Walmart has had a total revenue CAGR of 4.25% for total sales from 2005 through 2021, but that clearly came much more from the first half of that period than the last few years. Since 2015, total revenue has grown 4.7% annually, but that's with the big rises in US sales the last two years.


Over the same 2015-2021 period, Walmart international actually fell about 2% per year, Sam's Club basically was flat and the fastest growth was seen in the most mature segment, US retail, at 4.4%. Walmart grew its US store sales by $24 billion last year - the size of a major retailer on its own.

Switching gears, Amazon for years received much criticism for its consistent failure to really make any money despite the rapid revenue growth, but that started to change in 2016 and really jumped in 2018, as can be seen in the chart below. Net income for 2021 was 33.3 billion, up 56% from 2020, and reached 7.1% of sales, both those numbers easily setting company records.



However, it's worth noting that a huge 40% of its operating income came from Amazon's AWS web services unit.


Walmart, by comparison, had profits of $13.7 billion last fiscal year, almost $20 billion below Amazon's number, and basically flat versus fiscal 2020 even with the big jump in US sales. Walmart's net income was only 2.3% of sales, far low lower than Amazon's 7.1% margin percent.


During all the years of no profits, some observers said to look at Amazon's cash flow from operations instead of profits, a view which certainly painted a more favorable picture.


Operating cash flow as a percent of revenue has generally been much higher at Amazon than at Walmart for many years - and was more than two times so in 2021, as shown in the chart below.



But there is operating cash flow and then what is called "free cash flow," or operating cash flow minus capital expenditures, and here the story is also interesting.


Amazon had an $46.3 billion operating cash flow in 2021 (down 30%) and had CapEx of about $60 billion, up from $40 billion in 2020. So that means CapEx was almost $14 billion more than operating cash flow, while in 2020 operating income exceed CapEx by about $26 billion. Lots of fulfillment centers still being built.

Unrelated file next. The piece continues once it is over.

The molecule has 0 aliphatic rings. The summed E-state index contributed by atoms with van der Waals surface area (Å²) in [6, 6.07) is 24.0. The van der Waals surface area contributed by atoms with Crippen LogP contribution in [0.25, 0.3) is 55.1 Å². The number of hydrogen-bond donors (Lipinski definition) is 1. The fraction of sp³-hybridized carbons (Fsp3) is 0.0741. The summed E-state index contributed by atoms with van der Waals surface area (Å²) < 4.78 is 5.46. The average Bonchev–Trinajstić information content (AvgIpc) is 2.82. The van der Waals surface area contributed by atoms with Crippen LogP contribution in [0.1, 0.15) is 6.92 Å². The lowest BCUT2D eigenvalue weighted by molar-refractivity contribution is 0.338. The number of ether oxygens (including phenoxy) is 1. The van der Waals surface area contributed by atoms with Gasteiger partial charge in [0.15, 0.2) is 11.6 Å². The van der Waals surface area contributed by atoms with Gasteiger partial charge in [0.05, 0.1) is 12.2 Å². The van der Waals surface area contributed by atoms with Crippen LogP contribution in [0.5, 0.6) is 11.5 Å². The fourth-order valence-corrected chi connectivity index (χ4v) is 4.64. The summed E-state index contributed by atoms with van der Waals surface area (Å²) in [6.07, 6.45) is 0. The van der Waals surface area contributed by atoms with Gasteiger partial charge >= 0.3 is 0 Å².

Walmart, on the other hand, had CapEx of about $13.1 billion - up from from $10.3 billion in 2020. With $24.2 billion in operating cash flow, that means CapEx of about 54% of OCF, though with Walmart now generating far less OCF than its rival. (Note: as a proxy for official CapEx, I am using spending on real estate, equipment and technology by Amazon).

Importantly, Walmart also has to pay a dividend from its cash flow- $6.2 billion worth last year - while Amazon does not. So Amazon had negative free cash flow last year. With Walmart if you subtract the dividend after also subtracting CapEx from OCF leaves $11.1 of free cash flow, way down from $19 billion in 2020.


The dividend factor is huge and a giant advantage for Amazon while it lasts.


I have lots more, but I am out of space. Hope you have enjoyed this look at the numbers.


Any reaction to these numbers from Amazon and Walmart? Any other data you would like to see? Let us know your thoughts at the Feedback button or section below.

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What US parcel carrier did DHL disastrously acquiire in 2003?

A: Airborne Express